Chart of the Week: Why Big Banks Have an Enduring Advantage
From my pal Jason Goldberg at Barclays, a neat visual summary of why big banks’ competitive advantage is material and likely permanent. Over the past decade or so, large banks have simply become more efficient at running their businesses than small and midsized banks are. And with the avalanche of mandated new compliance spending brought on by Dodd-Frank and other post-panic banking reforms, large banks’ efficiency edge isn’t apt to go away any time soon.
7 Responses to “Chart of the Week: Why Big Banks Have an Enduring Advantage”
It may be just me but it would be interesting to see the ratios at different asset classes for super large banks at $100 Bn or $500 Bn or more. Feels like the ratios are from a prior generation but you are looking at 1984 on, so I can see why you have to measure at a minimum lower asset size.
I recall a column of Tom’s from a few years ago where he compared not only efficiency ratio but other measures of performance for classes of banks larger than $10 billion. My recollection is that his finding was that the economies of scale disappear by about $50 billion. If I recall correctly, he found only one metric correlated with bank size above $50 billion: executive compensation.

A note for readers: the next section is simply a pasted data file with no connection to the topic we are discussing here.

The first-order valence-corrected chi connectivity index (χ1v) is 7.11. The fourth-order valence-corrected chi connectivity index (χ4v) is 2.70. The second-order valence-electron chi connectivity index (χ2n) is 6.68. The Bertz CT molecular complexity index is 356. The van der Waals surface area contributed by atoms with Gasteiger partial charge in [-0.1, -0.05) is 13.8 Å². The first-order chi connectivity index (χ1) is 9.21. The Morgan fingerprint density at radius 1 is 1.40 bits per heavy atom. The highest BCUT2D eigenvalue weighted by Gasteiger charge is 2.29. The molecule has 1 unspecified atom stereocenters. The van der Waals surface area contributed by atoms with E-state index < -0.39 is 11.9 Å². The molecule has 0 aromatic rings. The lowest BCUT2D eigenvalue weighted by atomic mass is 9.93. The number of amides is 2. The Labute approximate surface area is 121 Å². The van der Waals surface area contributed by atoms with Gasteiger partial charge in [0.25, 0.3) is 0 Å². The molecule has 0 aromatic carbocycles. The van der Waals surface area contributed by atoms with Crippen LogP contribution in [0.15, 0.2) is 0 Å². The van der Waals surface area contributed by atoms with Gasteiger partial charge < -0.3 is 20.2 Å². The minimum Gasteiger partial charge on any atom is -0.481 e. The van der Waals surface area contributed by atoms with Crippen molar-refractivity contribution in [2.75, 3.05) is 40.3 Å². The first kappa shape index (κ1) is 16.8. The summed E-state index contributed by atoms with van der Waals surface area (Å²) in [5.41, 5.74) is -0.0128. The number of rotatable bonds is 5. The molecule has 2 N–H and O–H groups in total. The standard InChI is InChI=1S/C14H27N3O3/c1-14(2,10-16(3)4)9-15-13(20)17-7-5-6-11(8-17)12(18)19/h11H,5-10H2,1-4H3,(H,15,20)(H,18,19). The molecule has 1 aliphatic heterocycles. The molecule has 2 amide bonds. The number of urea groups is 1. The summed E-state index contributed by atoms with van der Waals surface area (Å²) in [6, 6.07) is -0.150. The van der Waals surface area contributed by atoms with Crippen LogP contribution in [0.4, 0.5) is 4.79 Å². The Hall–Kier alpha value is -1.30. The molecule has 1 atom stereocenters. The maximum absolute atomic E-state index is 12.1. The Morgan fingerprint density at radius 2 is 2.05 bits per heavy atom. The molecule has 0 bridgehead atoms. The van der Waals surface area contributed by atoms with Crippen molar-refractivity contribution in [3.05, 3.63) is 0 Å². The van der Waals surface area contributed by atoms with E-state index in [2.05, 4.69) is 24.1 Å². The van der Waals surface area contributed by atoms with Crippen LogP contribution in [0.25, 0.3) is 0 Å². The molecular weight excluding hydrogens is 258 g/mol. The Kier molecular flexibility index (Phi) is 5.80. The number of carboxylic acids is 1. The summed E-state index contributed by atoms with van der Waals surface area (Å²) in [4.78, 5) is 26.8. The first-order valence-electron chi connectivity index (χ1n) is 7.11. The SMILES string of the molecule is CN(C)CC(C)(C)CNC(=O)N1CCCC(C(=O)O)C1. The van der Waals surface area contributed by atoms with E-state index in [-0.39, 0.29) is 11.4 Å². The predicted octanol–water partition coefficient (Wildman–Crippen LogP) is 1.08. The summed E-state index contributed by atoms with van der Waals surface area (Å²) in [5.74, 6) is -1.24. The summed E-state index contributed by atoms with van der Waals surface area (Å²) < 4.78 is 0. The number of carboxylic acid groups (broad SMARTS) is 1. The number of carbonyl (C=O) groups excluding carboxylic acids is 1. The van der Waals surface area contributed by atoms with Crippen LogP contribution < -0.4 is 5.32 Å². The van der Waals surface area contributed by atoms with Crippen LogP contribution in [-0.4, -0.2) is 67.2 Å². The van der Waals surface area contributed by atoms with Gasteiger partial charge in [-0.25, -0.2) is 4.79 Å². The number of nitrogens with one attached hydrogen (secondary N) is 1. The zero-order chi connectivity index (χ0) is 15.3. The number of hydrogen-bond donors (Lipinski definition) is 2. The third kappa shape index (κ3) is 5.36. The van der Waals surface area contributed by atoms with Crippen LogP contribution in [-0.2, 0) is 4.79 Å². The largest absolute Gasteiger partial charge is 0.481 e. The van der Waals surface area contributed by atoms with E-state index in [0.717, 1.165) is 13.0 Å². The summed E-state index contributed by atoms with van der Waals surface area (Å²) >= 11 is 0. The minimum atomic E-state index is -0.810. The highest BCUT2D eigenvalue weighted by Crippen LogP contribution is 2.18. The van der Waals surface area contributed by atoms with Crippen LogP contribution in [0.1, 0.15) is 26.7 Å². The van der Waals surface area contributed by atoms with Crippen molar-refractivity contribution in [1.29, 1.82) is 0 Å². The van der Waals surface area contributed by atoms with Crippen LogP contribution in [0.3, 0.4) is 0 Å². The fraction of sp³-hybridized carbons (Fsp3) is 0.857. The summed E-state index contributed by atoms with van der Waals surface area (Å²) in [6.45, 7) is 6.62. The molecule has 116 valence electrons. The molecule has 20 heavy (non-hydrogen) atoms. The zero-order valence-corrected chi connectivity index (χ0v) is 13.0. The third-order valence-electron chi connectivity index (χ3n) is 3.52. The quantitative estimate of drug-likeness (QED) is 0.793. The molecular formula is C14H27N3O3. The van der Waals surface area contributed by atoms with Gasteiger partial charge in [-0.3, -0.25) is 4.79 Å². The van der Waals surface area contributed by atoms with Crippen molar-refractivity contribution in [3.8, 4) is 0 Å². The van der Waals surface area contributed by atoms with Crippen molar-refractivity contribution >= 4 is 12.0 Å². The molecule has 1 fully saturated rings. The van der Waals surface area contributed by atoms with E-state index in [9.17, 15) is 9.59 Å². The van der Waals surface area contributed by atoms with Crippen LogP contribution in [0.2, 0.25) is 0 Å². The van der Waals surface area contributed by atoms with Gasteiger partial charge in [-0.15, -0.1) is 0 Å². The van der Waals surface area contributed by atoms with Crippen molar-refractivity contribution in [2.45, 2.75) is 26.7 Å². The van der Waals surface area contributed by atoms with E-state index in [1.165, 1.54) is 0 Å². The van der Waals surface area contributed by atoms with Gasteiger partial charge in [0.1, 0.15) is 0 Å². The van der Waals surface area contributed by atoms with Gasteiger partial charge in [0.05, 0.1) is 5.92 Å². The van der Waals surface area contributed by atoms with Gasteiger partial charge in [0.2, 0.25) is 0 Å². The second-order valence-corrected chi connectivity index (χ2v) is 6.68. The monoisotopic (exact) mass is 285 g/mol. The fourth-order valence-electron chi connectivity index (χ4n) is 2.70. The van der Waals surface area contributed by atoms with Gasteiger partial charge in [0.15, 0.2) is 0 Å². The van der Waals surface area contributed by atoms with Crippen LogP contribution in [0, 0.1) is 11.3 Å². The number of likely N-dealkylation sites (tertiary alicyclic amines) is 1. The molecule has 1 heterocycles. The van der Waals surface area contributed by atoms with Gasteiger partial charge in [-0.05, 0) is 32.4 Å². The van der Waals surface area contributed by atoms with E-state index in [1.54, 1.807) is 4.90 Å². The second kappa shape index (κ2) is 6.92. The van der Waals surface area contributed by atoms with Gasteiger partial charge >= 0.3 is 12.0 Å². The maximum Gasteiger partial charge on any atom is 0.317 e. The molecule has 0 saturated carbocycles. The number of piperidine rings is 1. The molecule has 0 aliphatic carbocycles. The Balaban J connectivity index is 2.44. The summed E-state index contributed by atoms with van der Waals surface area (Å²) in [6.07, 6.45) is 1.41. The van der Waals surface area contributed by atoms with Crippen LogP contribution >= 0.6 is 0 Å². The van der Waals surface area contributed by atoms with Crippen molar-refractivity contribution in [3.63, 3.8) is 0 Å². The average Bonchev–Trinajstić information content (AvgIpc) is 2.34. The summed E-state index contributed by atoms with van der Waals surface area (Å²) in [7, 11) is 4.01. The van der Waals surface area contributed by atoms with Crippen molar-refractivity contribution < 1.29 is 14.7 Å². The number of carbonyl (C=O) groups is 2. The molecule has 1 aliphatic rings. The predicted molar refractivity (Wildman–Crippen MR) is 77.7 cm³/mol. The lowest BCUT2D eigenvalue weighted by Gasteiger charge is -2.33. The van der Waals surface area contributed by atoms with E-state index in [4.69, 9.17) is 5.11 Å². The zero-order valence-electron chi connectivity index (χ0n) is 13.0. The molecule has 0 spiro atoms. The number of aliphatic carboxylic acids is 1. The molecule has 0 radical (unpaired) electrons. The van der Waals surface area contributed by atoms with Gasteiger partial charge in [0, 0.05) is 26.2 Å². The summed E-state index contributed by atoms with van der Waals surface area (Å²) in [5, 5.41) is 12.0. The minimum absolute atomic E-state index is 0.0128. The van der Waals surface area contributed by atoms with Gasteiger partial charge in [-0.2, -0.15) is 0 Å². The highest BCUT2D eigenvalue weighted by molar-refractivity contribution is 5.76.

It 80% is a better efficiency rating than 55%, it looks to me like the chart is backwards.
The broad blue line for assets > $10bn is on the bottom.
lower = more efficient.
Also, the ability to co-opt regulators with centimillion dollar fines funded by passive shareholders. A shark/remora relationship writ large.
Is this data skewed in some way, survivorship bias? I find it interesting that the banks with assets less than 100M have efficiency ratio’s in the >75% area. Thanks for sharing.
Some of it has to do with universal banks having more ability to generate fee income on top of interest income. Those businesses tend to be higher margin too. More revenue + better margins = better efficiency ratio.
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